• Michael Thompson

Social Anxiety Disorder = Fear In my Experience

Does the Coronavirus have you glad to be at home instead of at the office? Do you feel uncomfortable speaking publicly in front of large groups? Is your preference a good book to a night on the town? Are you nervous about asking someone on a date? You could be shy, introverted, quiet, and/or a homebody, and I feel for you. However, it is unlikely that you are suffering from the mental health condition - Social Anxiety Disorder (SAD for short). SAD is a different beast altogether, an actual mental disorder, and seriously debilitating.


The Motto of SAD Sufferers, LOL!

Now, I do not want to trivialize another’s issues, but let me give some examples of social anxiety induced fear with which I am familiar. Have you ever went from an ‘A’ to a ‘C’ in a college class just to avoid an oral presentation? Have you ever accepted jail time from a judge rather than engage in group counseling? Do you wake up a night remembering embarrassing moments from grade-school like it was yesterday? When you walk into a room full of strangers, do you have the unfounded fear that they are talking about you?


Sometimes it can be extremely difficult to explain these differences to someone who is ‘just’ shy. Introversion is not uncommon, nor is it a sickness that needs treatment. The differences arise in the detrimental effects that anxiety has on one’s everyday life. Suffering from SAD means you are probably hurting, both personally and professionally, often without friends and family ever being aware.


Often, friends and family lack the knowledge of how enfeebling SAD can be because they do not see it. They are the people in which you have decided to put your faith. You are trusting that they will not embarrass or harm you in any way. They just assume you to be quiet and shy but not sick. Also, it does not always manifest itself in every moment. It is possible to show confidence and control in a situation and still be terrified. I regularly recognize that when I walk into a bar or restaurant, the suspicion that everyone is talking about me is unfounded and irrational. Still, the fear exists even as I try to ignore everyone.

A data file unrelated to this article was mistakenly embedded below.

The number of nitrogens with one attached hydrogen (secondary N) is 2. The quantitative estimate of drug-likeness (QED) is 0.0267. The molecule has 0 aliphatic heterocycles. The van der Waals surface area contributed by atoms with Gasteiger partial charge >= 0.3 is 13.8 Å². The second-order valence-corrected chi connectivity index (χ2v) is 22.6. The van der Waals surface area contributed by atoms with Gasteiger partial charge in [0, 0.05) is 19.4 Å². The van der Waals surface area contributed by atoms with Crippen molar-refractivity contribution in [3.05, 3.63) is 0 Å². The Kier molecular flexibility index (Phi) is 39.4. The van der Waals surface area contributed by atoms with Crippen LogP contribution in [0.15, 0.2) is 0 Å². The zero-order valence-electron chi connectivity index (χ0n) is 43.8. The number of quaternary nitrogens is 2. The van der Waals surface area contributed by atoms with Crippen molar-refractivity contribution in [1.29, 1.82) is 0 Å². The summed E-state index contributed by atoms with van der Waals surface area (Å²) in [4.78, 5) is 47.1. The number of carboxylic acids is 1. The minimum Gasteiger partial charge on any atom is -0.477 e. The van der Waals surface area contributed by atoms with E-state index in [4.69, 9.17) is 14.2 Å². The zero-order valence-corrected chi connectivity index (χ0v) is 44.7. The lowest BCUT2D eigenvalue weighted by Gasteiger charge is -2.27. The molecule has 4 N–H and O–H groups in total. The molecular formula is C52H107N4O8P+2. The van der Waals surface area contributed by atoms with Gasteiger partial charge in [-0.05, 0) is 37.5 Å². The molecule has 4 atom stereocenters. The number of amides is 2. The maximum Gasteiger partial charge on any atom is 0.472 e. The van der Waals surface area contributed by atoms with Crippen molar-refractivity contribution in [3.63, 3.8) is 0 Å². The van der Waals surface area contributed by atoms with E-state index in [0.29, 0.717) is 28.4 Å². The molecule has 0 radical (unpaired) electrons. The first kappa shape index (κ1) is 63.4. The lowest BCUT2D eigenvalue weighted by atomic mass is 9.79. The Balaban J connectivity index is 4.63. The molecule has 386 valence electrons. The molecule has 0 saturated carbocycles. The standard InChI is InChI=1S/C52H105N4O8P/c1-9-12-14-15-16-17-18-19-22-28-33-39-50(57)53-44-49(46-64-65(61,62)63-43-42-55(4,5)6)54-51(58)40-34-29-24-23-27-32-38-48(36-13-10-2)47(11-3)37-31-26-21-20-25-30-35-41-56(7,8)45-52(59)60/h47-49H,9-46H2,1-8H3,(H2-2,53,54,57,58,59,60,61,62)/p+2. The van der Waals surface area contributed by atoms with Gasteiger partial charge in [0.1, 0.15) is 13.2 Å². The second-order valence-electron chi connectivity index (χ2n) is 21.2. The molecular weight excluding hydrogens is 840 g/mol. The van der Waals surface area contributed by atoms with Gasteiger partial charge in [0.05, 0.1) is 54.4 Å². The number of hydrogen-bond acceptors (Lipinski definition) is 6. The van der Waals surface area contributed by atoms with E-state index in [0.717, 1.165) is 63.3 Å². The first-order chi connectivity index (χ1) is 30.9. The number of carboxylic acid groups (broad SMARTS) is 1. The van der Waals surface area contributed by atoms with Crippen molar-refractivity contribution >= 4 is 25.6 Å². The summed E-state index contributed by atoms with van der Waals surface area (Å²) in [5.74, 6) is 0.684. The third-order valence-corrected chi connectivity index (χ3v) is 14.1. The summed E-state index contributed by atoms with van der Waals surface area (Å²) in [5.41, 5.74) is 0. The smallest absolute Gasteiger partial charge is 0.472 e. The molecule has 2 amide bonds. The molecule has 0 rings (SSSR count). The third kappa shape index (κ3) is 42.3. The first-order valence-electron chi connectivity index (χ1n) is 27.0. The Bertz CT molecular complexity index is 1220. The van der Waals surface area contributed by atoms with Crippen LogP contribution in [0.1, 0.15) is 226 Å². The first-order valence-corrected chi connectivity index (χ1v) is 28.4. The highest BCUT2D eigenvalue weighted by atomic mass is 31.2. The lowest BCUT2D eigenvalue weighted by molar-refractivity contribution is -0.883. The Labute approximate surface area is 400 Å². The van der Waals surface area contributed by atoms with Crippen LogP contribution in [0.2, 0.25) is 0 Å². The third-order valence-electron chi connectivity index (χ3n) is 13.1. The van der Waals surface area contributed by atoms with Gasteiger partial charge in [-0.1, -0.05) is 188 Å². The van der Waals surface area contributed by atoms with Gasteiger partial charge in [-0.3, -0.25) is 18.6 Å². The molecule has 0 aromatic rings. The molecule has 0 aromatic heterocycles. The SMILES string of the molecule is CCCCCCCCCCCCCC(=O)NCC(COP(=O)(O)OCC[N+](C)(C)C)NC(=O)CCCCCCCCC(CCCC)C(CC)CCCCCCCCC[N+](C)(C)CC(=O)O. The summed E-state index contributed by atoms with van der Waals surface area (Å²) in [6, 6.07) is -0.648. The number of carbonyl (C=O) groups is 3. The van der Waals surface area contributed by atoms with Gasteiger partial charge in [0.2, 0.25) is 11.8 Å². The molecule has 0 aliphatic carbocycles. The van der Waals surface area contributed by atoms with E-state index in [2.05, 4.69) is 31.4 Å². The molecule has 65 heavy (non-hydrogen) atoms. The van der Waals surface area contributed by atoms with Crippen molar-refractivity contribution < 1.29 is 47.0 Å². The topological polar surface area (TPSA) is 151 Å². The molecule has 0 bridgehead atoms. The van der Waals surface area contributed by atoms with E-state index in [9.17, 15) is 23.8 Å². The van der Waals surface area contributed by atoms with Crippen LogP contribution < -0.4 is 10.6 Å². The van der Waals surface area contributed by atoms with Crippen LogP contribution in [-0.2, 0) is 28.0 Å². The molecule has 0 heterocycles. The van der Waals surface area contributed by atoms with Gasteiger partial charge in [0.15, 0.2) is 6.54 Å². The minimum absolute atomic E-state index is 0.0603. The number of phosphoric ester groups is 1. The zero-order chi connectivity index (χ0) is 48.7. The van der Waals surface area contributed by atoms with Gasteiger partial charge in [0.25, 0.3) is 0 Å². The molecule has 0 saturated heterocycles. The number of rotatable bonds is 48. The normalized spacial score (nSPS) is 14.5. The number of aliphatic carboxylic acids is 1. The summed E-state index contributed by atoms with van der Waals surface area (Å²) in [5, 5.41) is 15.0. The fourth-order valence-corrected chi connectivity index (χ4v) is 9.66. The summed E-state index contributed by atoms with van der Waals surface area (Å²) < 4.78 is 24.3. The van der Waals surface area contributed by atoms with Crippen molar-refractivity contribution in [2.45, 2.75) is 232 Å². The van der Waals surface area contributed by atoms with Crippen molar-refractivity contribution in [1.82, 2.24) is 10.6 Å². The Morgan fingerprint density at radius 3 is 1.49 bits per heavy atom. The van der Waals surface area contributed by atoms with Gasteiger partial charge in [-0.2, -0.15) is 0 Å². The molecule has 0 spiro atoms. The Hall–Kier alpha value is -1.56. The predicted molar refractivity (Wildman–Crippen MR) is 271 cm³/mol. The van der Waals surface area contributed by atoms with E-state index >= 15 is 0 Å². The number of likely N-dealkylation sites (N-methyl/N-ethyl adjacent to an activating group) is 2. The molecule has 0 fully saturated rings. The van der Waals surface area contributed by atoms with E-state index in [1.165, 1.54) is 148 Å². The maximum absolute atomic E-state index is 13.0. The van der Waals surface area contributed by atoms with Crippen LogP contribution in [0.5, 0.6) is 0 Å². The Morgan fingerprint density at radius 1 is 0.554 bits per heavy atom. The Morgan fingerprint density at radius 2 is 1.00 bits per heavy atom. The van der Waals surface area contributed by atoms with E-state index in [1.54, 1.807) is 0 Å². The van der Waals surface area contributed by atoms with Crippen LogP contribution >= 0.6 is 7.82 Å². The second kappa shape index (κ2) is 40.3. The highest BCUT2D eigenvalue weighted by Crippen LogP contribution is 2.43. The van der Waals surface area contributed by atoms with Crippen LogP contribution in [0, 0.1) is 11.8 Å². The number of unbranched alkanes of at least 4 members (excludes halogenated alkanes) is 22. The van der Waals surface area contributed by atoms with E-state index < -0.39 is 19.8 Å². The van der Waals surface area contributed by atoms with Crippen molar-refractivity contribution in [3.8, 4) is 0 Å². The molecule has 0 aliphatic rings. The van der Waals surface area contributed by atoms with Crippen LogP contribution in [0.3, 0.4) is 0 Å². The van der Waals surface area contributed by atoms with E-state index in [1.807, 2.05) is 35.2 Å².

There is treatment but even recognizing a problem does not make it attainable. Usually, counseling is prescribed as the most important part of any treatment of SAD. The irony being, I would rather have an un-anesthetized root canal than discuss my personal problems with a stranger. Accepting jail time rather than attend group counseling was not an exaggeration in my life. Also, there are drugs one could take such as paroxetine and citalopram, and sometimes narcotics such as Xanax and Klonopin for anxiety. However, the problem is that the psychologist/doctor usually has the annoying habit of wanting to discuss why you believe you need them.